Expand disk and the root partition of the QEMU virtual server

This article is to show how easy is to grow the size of QEMU virtual disk and its partitions (along with ext4 file system). Of course, you can use this article as an example of expanding the partitions of a physical disk.

Our setup is a QEMU virtual server using a raw image of 20G and the steps are as follow:

  1. Stop the virtual server
  2. Resize with qemu-img the raw image of the virtual server
  3. Start the virtual server
  4. Get a root ssh shell (probably by using openssh)
  5. Use parted to resize the partition (and fix the GPT of the disk – not the disk is larger, so the GPT table need fixing).
  6. Use resize2fs to resize the

STEP 1) Power off your virtual server.

The best way is to power it off within the server with the “poweroff” command. Be careful to check whether the host server killed the QEMU process. It is almost certain if the VNC port is released, the QEMU process has been exited.
If you use virsh (i.e. libvirt), you may execute:

virsh shutdown my-private-vm-01
virsh destroy my-private-vm-01

The destroy command ensures there is no QEMU process, which still operates over the image disk file. But it is dangerous for your data if you issue it on a running virtual server, because it may lose the unsaved data.
If you use QEMU manually wait for the process to exit or if you have enabled the management console connect to it using telnet and just quit – this will destory the QEMU virtual server process – again be careful with unsaved data.

[root@lsrv1 ~]# ps axuf|grep qemu
root     15575  2.3 50.1 13061032 8112212 ?    Sl   May08 1522:27 qemu-system-x86_64 -enable-kvm -smp 4,maxcpus=8 -daemonize -vnc :30 -cdrom /mnt/vm/isos/CentOS-7-x86_64-Minimal-1810.iso -drive file=/mnt/vm/images/templatesrv-wordpress.bin,cache=none,aio=threads,if=virtio -boot c -net nic,model=virtio,macaddr=00:00:00:00:00:30 -net tap,ifname=tap30,script=no,downscript=no -balloon virtio -m 8144 -monitor telnet:127.0.0.1:5830,server,nowait
[root@srv-host ~]# telnet 127.0.0.1 5830
Trying 127.0.0.1...
Connected to 127.0.0.1.
Escape character is '^]'.
QEMU 2.0.0 monitor - type 'help' for more information
(qemu) q
Connection closed by foreign host.

If you use a web interface (for example WebVirtMgr) check whether the virtual server is in power-off state.

STEP 2) Resize the image file of the virtual server.

Find where are located the virtual servers’ image files in your installation and use qemu-img. We want to increse the size with 174GB to 200GB.

qemu-img resize my-private-vm-01.img +174GB

STEP 3) Start your server.

Start your server by issuing a command with virsh or QEMU (qemu-system-x86_64) or from a web interface if use one (like WebVirtMgr).
*virsh and libvirt:

virsh start my-private-vm-01

*Manual start of QEMU emulator – qemu-system-x86_64:

qemu-system-x86_64 -enable-kvm -smp 4,maxcpus=8 -daemonize -vnc :30 -cdrom /mnt/vm/isos/CentOS-7-x86_64-Minimal-1810.iso -drive file=/mnt/vm/images/templatesrv-wordpress.bin,cache=none,aio=threads,if=virtio -boot c -net nic,model=virtio,macaddr=00:00:00:00:00:30 -net tap,ifname=tap30,script=no,downscript=no -balloon virtio -m 8144 -monitor telnet:127.0.0.1:5830,server,nowait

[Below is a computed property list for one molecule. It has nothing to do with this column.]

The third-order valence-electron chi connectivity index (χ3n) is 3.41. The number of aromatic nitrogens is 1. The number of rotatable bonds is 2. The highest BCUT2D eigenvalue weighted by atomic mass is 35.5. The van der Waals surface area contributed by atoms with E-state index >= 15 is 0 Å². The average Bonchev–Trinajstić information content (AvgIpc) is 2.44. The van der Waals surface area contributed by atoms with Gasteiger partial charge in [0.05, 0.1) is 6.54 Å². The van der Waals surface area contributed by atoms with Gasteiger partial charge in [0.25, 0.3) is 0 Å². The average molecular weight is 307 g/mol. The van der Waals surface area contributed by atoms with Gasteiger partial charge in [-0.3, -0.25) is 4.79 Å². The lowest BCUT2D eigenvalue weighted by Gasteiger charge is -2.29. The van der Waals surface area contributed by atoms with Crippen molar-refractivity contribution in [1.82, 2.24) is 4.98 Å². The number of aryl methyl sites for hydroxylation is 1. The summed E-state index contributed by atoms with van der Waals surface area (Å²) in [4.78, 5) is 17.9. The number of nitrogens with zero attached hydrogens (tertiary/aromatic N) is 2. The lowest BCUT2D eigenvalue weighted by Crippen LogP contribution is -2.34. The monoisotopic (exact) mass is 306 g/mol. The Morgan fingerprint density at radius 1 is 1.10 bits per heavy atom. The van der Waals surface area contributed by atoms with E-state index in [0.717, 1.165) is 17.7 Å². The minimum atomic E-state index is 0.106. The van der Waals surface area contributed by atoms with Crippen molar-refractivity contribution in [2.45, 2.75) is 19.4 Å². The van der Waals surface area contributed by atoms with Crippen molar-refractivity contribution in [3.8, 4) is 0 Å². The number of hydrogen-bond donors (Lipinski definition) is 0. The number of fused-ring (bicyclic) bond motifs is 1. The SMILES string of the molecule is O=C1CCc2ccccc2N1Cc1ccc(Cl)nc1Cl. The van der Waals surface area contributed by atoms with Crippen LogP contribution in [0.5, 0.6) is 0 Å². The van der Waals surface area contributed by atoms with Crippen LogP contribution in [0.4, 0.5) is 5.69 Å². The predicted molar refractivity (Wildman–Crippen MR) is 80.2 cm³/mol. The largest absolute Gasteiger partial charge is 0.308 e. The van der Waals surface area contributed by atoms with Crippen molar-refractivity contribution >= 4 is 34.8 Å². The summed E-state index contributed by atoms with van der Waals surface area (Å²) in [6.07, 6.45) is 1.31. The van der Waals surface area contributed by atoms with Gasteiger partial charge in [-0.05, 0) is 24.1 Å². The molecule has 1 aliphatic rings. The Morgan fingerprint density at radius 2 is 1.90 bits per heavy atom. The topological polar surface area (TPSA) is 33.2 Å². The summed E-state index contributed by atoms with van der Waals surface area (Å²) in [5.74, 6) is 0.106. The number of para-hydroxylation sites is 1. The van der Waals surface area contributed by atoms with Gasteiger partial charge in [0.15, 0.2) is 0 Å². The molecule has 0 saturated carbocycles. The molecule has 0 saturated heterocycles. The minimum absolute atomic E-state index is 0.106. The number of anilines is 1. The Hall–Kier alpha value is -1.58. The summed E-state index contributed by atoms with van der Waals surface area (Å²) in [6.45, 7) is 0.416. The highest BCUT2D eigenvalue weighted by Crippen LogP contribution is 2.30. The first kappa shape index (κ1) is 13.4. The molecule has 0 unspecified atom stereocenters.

Or just use the web browser and start the virtual server from WebVirtMgr if it is what you use.

STEP 4) Open a shell to your server.

We use openssh client to connect to our server.

STEP 5) Use parted to resize the partition.

The program “parted” will report that the partition table does not use the whole available disk, which is perfectly normal because we’ve just increased the disk size. Just confirm to fix the GPT partition table:

parted /dev/vda
GNU Parted 3.2
Using /dev/vda
Welcome to GNU Parted! Type 'help' to view a list of commands.
(parted) p                                                                
Warning: Not all of the space available to /dev/vda appears to be used, you can fix the GPT to use all of the space (an extra 367001600 blocks) or continue with the current
setting? 
Fix/Ignore? Fix                                                           
Model: Virtio Block Device (virtblk)
Disk /dev/vda: 215GB
Sector size (logical/physical): 512B/512B
Partition Table: gpt
Disk Flags: 

Number  Start   End     Size    File system     Name  Flags
 1      1049kB  2097kB  1049kB                        bios_grub
 2      2097kB  4096MB  4094MB  linux-swap(v1)
 3      4096MB  24.0GB  19.9GB  ext4

(parted) resizepart 3 -1                                                  
Warning: Partition /dev/vda3 is being used. Are you sure you want to continue?
parted: invalid token: -1
Yes/No? Yes
End?  [24.0GB]? -1
(parted) p
Model: Virtio Block Device (virtblk)
Disk /dev/vda: 215GB
Sector size (logical/physical): 512B/512B
Partition Table: gpt
Disk Flags:

Number  Start   End     Size    File system     Name  Flags
 1      1049kB  2097kB  1049kB                        bios_grub
 2      2097kB  4096MB  4094MB  linux-swap(v1)
 3      4096MB  215GB   211GB   ext4

(parted) q                                                                
Information: You may need to update /etc/fstab.

There is a warning the partition is in use but it is perfectly OK to continue.
*parted: reports “invalid token: -1”, but it is accepted for the “End” parameter.

STEP 6) Resize the ext4 file system online

Use the tool resize2fs to resize EXT4.

resize2fs /dev/vda3
resize2fs 1.42.13 (17-May-2015)
Filesystem at /dev/vda3 is mounted on /; on-line resizing required
old_desc_blocks = 2, new_desc_blocks = 13
The filesystem on /dev/vda3 is now 51428620 (4k) blocks long.

To check the resize operation:

srv1-vm ~ # dmesg|grep EXT4
[  449.330140] EXT4-fs (vda3): resizing filesystem from 4859392 to 51428620 blocks
[  449.936044] EXT4-fs (vda3): resized filesystem to 51428620
srv1-vm ~ # df -h
Filesystem      Size  Used Avail Use% Mounted on
udev            3.9G     0  3.9G   0% /dev
tmpfs           798M  3.6M  795M   1% /run
/dev/vda3       193G  5.7G  180G   4% /
tmpfs           3.9G  196K  3.9G   1% /dev/shm

Output log of the whole resize operation

srv-vm1 ~ # parted /dev/vda
GNU Parted 3.2
Using /dev/vda
Welcome to GNU Parted! Type 'help' to view a list of commands.
(parted) p                                                                
Model: Virtio Block Device (virtblk)
Disk /dev/vda: 26.8GB
Sector size (logical/physical): 512B/512B
Partition Table: gpt
Disk Flags: 

Number  Start   End     Size    File system     Name  Flags
 1      1049kB  2097kB  1049kB                        bios_grub
 2      2097kB  4096MB  4094MB  linux-swap(v1)
 3      4096MB  24.0GB  19.9GB  ext4